Bill reversing income tax reform passed

Building of the Slovenian Finance Ministry
Building of the Slovenian Finance Ministry. Photo: Matic Hribar/STA

The National Assembly passed a bill on 28 November that reverses major portions of an income tax reform adopted earlier this year under the previous government. Most notably, a progressive increase in the general tax relief for all earners has been scrapped and the tax rate for top earners brought back to 50% from 45%.

Under the reform passed in March, the general tax relief was raised from EUR 3,500 to EUR 4,500 this year. However, instead of going up by an additional EUR 1,000 in each of the coming three years to reach EUR 7,500 by 2025, it will now rise by EUR 500 in 2023 to EUR 5,000.

Income tax brackets and tax breaks and reliefs will no longer be automatically adjusted to inflation. This is to be determined each year in the budget implementation act.

However, the additional general tax relief granted to those in the lowest income brackets is being expanded from the annual gross income of EUR 13,716 to EUR 16,000.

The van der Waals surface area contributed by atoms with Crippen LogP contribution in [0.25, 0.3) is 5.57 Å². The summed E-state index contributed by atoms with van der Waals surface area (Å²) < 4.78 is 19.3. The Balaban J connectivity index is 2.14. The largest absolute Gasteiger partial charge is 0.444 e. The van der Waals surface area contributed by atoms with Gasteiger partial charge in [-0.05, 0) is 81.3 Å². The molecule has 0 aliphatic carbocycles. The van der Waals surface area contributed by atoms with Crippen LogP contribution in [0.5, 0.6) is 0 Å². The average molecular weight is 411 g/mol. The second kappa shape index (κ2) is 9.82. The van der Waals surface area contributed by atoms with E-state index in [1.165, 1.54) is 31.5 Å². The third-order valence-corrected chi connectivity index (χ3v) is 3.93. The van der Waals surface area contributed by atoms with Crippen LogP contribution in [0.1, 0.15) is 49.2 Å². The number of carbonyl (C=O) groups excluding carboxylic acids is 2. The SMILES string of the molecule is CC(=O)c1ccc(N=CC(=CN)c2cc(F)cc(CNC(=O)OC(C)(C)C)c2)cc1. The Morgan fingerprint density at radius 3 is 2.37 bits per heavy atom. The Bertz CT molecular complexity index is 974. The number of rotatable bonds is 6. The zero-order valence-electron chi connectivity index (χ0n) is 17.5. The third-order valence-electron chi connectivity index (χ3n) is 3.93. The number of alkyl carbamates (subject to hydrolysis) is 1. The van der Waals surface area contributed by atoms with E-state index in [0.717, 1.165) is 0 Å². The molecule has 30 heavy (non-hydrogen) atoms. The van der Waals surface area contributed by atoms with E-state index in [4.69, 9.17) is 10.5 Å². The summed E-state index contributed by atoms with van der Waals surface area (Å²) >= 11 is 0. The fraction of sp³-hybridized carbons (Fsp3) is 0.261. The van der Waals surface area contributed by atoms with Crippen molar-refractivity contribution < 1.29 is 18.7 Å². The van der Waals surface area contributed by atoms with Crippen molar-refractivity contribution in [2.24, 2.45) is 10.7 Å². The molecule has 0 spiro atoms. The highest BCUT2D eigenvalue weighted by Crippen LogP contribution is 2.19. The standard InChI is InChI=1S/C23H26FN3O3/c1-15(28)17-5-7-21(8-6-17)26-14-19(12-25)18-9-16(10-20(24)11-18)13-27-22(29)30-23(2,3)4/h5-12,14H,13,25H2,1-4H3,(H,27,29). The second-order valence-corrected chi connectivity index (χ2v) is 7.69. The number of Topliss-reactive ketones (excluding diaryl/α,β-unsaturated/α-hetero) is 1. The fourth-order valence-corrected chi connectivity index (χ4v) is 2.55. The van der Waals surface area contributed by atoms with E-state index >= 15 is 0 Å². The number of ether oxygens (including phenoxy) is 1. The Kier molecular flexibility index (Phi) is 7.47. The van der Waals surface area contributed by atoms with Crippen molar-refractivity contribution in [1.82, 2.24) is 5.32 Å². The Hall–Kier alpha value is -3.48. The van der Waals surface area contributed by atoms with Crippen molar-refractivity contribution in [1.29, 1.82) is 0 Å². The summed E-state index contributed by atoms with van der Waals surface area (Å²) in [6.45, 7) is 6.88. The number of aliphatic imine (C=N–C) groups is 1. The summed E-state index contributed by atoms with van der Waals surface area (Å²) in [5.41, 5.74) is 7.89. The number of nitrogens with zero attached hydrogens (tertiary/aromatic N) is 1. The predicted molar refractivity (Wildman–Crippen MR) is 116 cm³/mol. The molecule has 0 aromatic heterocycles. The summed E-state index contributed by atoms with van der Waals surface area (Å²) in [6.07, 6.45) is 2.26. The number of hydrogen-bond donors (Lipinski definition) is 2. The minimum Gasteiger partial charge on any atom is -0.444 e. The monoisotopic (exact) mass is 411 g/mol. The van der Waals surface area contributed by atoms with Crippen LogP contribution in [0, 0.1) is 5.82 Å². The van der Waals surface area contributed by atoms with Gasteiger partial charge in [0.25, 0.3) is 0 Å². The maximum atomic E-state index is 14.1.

A special tax relief is being introduced for young people up to the age of 29, amounting to EUR 1,300 per year.

Tax relief for dependant family members is being raised by about 7.5% in 2023 and 2024 under an amendment sponsored by the opposition New Slovenia (NSi). The party initially sought to raise this relief with its own bill, which was voted down two weeks ago.

Rental income tax is being raised from 15% to 25%, paid from 90% of rental income. Last year a 27.5% tax rate applied to 85% of rental income.

During parliamentary debate, there has been much criticism of the changes to the taxation of self-employed or sole proprietors that pay a flat tax rate.

On the committee the law was corrected with an NSi-sponsored amendment under which expenses of up to 80% of revenue would be deducted for those earning up to EUR 50,000, up from EUR 35,000 proposed by the government.

Despite some of the opposition amendments having been adopted, the SDS delayed the law’s passage by filing for a referendum just over a week ago, but the initiative was voted inadmissible by the parliamentary majority. The SDS voted against the bill today, while the NSi abstained.

The opposition protested mainly over the end of a gradual increase in the general tax relief for all earners. “This bill is a step towards lower wages,” SDS deputy Suzana Lep Šimenko said, adding that this was unacceptable at a time of such high inflation.

In a similar vein NSi deputy Jernej Vrtovec said it was not the right policy. “It’s a reduction of the tax burden that we need,” he said.

Finance Minister Klemen Boštjančič has repeatedly described the new personal income tax law as a key measure to maintain fiscal stability in the coming years given how much money the state will likely have to spend to deal with the energy crisis.

The government has promised a more sweeping tax reform to follow next year.